Patricia, the most powerful storm ever in the Eastern Pacific and Atlantic basins, tops the list of the strongest hurricanes recorded anywhere in the world since 1970.
It will overtake Typhoon Haiyan, which killed more than 6,000 people in the Philippines in 2013.
Hurricane Patricia has predicted winds of 200mph. This makes Patricia a 'Category Five' hurricane as she has sustained winds of over 157 mph.
Patricia's wind speed is 25mph faster than hurricane Katrina's, and 15mph faster than Hurricane Wilma's, both of which struck in 2005. The fastest wind speed on record is 190mph for hurricane Allen in 1980.
Patricia is not expected to weaken much and will likely still be a Category Five when she makes landfall in southwestern Mexico.
Only one other Category Five hurricane has ever made landfall on the Pacific coast of Mexico.
This storm landed in October 1959 and killed about 1,800 people. The last time a Category Five hurricane threatened any part of North America was 2007 when Hurricane Felix was nearing Nicaragua.
Currently Hurricane Patricia has a central pressure of 880mb, meaning she now holds the record for lowest pressure in any hurricane on record.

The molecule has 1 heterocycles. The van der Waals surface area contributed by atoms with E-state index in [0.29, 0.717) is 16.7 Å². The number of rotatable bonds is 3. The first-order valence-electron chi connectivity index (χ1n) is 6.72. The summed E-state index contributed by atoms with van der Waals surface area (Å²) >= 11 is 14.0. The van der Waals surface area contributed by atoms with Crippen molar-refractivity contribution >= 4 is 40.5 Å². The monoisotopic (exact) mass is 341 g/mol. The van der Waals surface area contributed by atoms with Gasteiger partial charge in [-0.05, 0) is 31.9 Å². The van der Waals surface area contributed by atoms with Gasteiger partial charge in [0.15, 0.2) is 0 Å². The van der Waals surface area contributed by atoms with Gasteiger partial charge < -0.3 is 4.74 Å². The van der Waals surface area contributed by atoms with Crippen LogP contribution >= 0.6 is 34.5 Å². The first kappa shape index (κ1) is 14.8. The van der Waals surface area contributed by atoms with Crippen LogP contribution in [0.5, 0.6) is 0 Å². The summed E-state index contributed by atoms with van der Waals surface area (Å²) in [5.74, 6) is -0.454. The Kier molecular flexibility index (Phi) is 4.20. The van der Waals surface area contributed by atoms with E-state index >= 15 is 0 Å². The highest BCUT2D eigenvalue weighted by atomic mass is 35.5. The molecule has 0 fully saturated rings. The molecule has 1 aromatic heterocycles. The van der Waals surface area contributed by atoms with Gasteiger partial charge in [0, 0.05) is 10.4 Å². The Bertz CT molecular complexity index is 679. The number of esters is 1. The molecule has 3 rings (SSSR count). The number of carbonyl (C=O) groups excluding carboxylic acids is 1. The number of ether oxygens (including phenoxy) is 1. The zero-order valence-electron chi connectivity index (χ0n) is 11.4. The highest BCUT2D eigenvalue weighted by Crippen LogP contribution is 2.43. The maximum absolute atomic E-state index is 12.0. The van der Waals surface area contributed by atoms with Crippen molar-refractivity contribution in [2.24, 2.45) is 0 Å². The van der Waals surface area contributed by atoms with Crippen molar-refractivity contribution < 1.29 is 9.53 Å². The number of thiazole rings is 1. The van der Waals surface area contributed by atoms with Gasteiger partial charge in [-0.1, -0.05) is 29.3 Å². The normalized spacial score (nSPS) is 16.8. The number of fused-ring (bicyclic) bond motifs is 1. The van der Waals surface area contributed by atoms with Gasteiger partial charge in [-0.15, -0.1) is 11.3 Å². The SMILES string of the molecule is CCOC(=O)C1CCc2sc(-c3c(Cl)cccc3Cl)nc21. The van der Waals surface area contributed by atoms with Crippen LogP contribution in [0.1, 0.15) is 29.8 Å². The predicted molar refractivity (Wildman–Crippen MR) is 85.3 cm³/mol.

Patricia broke the record of 882 millibars set by Wilma almost exactly 10 years ago.
Hurricane Patricia will not only bring a threat of strong winds, but also widespread flooding.
This will include dangerous storm surges, flash flooding, and mud slides. Jalisco, Michoacan, Guerrero, and Colima in Mexico are expected to see six to 12 inches of rain at least. Some estimates suggest rain fall could reach more like 20 inches.
In 2005, Hurricane Rita triggered the third largest evacuation in US history due to intense flooding. In Louisiana, swells reached depths of 180 inches.
Hurricane Katrina (2005) is the costliest Atlantic hurricane on record. It caused $125 billion in damage.
Despite only being a Category Three hurricane, Hurricane Sandy (2012) racked up the second largest bill, causing around $70 billion worth of damage. Hurricane Ike (2008), another Category Five hurricane, caused damages costing upwards of $35 billion.
Around four million people evacuated the Houston region ahead of Hurricane Rita in 2005.
How is Mexico preparing?
Mexican authorities declared a state of emergency and warned residents to prepare as Patricia approached the coast.
Home and shop owners along Mexico’s western coast stocked up on food and boarded up buildings in preparation.
Classes at schools in Jalisco and Colima were suspended and the airports in Puerto Vallarta and Manzanillo, closed.
Aside from mass evacuations, at CellMex Medical Clinic in Puerto Vallarta, medical staff are moving patients into the safest rooms of the hospital and advising all non-life-threatening patients to stay at home.